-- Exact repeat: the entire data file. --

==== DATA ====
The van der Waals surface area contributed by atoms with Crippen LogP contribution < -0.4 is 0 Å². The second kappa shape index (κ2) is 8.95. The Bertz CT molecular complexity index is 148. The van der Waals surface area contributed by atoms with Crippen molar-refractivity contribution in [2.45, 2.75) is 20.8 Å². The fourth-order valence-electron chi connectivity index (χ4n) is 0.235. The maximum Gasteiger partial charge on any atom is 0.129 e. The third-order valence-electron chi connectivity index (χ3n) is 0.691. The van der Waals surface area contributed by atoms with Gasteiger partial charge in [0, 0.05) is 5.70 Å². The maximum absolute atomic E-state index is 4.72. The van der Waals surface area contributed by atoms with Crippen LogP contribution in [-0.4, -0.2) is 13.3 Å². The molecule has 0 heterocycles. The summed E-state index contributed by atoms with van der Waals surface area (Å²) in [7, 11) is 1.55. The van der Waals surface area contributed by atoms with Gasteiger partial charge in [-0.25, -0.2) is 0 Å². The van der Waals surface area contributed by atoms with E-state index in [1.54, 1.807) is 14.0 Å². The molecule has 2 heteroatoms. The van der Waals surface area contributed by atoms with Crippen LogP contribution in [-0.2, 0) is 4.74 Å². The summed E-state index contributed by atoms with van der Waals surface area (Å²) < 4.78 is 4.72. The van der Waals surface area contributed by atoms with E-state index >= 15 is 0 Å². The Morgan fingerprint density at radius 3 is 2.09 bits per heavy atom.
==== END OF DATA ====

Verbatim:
The van der Waals surface area contributed by atoms with Crippen LogP contribution < -0.4 is 0 Å². The second kappa shape index (κ2) is 8.95. The Bertz CT molecular complexity index is 148. The van der Waals surface area contributed by atoms with Crippen molar-refractivity contribution in [2.45, 2.75) is 20.8 Å². The fourth-order valence-electron chi connectivity index (χ4n) is 0.235. The maximum Gasteiger partial charge on any atom is 0.129 e. The third-order valence-electron chi connectivity index (χ3n) is 0.691. The van der Waals surface area contributed by atoms with Gasteiger partial charge in [0, 0.05) is 5.70 Å². The maximum absolute atomic E-state index is 4.72. The van der Waals surface area contributed by atoms with Crippen LogP contribution in [-0.4, -0.2) is 13.3 Å². The molecule has 0 heterocycles. The summed E-state index contributed by atoms with van der Waals surface area (Å²) in [7, 11) is 1.55. The van der Waals surface area contributed by atoms with Gasteiger partial charge in [-0.25, -0.2) is 0 Å². The van der Waals surface area contributed by atoms with E-state index in [1.54, 1.807) is 14.0 Å². The molecule has 2 heteroatoms. The van der Waals surface area contributed by atoms with Crippen LogP contribution in [-0.2, 0) is 4.74 Å². The summed E-state index contributed by atoms with van der Waals surface area (Å²) < 4.78 is 4.72. The van der Waals surface area contributed by atoms with E-state index >= 15 is 0 Å². The Morgan fingerprint density at radius 3 is 2.09 bits per heavy atom.